BOSTON, MA, November 30, 2017 /24-7PressRelease/
-- Each year in America, millions of families move from one home to another. It's a time of hope and new beginnings. But alongside the excitement there's often anxiety--especially for children, who have the least control over the moving process. Now, in a charming new storybook that looks at moving from a child's point of view, Julie Etter provides a valuable GPS for families changing addresses. Lily and Andrew Are Moving unwraps the mystery of moving so it all makes sense.
"Think about it from a kid's perspective," explains Etter, a Boston-area realtor and a former middle school teacher. "Strangers coming into the house. Boxes. Saying goodbye to friends. It can be scary and overwhelming. I wrote this book because there is nothing out there that breaks down the process for kids and tells them what to expect."
Lily and Andrew Are Moving is an educational tool in the guise of a sweet children's story about a brother and sister getting ready to move. It's also a powerfully effective engagement device that parents and grandparents can put to work to help kids better "process" each stage of moving. "It's noteworthy," says Etter, that "much of the emotional journey for children in the moving process is akin to the stages identified by Kubler-Ross in the grieving process." In helping to delineate the stages of moving--and by explaining what children need from mom or dad during each one--Etter provides a tool for families every bit as necessary as the moving van.
While Lily and Andrew Are Moving poses as a simple, beautifully-illustrated story to be read to children, it isn't hard to feel the teacher in Etter carefully laying out the lesson plan. From how to announce the move to practical ways parents can help kids adapt to their new environment, Etter infuses a wealth of practical, helpful information into an easily relatable narrative. The book itself comes with instructions for optimal use, a collection of colorful stickers for active child engagement, as well as some great ideas for activities before and after the move.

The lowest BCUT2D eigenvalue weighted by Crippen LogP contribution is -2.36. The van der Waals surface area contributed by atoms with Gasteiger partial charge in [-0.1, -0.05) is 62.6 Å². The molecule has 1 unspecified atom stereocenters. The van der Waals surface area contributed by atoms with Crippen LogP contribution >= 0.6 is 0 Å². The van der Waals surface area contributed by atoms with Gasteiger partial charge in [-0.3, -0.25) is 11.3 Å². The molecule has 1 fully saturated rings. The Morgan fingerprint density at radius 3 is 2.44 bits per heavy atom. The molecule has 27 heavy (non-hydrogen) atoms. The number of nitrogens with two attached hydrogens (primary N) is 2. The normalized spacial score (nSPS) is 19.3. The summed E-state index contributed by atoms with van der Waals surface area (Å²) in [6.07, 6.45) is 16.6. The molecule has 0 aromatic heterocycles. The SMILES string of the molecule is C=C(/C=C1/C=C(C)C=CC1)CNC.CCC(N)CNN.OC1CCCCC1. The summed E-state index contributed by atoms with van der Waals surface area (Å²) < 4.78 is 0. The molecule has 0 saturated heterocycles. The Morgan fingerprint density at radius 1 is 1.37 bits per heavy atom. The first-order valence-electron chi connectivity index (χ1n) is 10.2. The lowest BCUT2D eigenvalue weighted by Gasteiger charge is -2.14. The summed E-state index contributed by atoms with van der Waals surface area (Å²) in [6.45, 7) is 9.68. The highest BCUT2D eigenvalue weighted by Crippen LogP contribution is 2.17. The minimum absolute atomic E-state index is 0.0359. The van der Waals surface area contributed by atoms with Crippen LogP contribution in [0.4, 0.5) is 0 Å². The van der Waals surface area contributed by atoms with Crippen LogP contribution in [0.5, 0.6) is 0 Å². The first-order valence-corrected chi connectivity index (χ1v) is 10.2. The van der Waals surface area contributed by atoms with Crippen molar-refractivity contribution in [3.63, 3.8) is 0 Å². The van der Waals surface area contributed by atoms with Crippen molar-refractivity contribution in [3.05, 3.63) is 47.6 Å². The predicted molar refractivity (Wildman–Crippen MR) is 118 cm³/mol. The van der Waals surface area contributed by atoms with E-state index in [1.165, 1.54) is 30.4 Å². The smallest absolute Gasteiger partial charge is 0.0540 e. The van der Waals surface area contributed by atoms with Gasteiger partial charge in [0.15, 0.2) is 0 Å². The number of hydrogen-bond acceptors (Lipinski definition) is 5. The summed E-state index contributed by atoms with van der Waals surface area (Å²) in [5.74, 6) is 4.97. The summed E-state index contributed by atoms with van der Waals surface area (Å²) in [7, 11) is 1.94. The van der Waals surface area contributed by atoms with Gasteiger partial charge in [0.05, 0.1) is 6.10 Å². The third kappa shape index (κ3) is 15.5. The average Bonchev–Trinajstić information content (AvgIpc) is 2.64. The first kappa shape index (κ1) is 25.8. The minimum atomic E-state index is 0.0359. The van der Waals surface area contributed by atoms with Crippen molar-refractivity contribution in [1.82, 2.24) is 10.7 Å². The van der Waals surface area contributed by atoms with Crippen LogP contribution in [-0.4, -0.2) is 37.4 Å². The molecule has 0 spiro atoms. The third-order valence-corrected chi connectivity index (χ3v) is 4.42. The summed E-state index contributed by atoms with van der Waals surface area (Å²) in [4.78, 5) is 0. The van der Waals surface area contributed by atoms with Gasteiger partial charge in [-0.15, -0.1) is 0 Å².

"Last year more than 35 million Americans packed up their belongings and moved their lives from one structure to another," says Etter, who worked with children dealing with transitions. "Moving children is a little like transplanting plants. They'll thrive with the proper nurturing--wherever you end up putting down roots."
Julie Etter is a professional, national award-winning realtor out of Wrentham, MA. She has a BS in psychology and taught middle school for a few years while working in focus groups specializing in children in transition. Teaching and working with children supports her vision of focusing and supporting the entire family in a move. This book has allowed her two passions of family and real estate to collide in a resourceful way for everyone. Julie resides in Wrentham with her husband Tim and two sons, DJ and Joel.
For more information, visit www.treehousebuddies.com
Media contact: Victor Gulotta
Gulotta Communications, Inc.